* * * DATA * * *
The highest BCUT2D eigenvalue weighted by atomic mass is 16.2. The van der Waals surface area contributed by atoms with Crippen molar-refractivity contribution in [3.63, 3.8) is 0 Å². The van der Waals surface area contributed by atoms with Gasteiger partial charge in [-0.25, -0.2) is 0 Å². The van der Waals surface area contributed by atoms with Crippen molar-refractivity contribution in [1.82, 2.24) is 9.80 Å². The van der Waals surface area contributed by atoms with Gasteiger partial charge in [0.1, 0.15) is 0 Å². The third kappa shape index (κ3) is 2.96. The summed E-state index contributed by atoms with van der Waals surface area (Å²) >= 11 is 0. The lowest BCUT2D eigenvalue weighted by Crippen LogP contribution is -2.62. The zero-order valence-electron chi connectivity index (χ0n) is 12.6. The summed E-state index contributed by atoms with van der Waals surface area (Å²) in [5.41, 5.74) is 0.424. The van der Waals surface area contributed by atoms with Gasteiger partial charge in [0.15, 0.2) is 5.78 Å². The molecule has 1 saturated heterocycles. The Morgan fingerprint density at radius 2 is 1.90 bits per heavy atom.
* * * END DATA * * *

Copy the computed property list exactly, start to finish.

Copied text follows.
The highest BCUT2D eigenvalue weighted by atomic mass is 16.2. The van der Waals surface area contributed by atoms with Crippen molar-refractivity contribution in [3.63, 3.8) is 0 Å². The van der Waals surface area contributed by atoms with Gasteiger partial charge in [-0.25, -0.2) is 0 Å². The van der Waals surface area contributed by atoms with Crippen molar-refractivity contribution in [1.82, 2.24) is 9.80 Å². The van der Waals surface area contributed by atoms with Gasteiger partial charge in [0.1, 0.15) is 0 Å². The third kappa shape index (κ3) is 2.96. The summed E-state index contributed by atoms with van der Waals surface area (Å²) >= 11 is 0. The lowest BCUT2D eigenvalue weighted by Crippen LogP contribution is -2.62. The zero-order valence-electron chi connectivity index (χ0n) is 12.6. The summed E-state index contributed by atoms with van der Waals surface area (Å²) in [5.41, 5.74) is 0.424. The van der Waals surface area contributed by atoms with Gasteiger partial charge in [0.15, 0.2) is 5.78 Å². The molecule has 1 saturated heterocycles. The Morgan fingerprint density at radius 2 is 1.90 bits per heavy atom.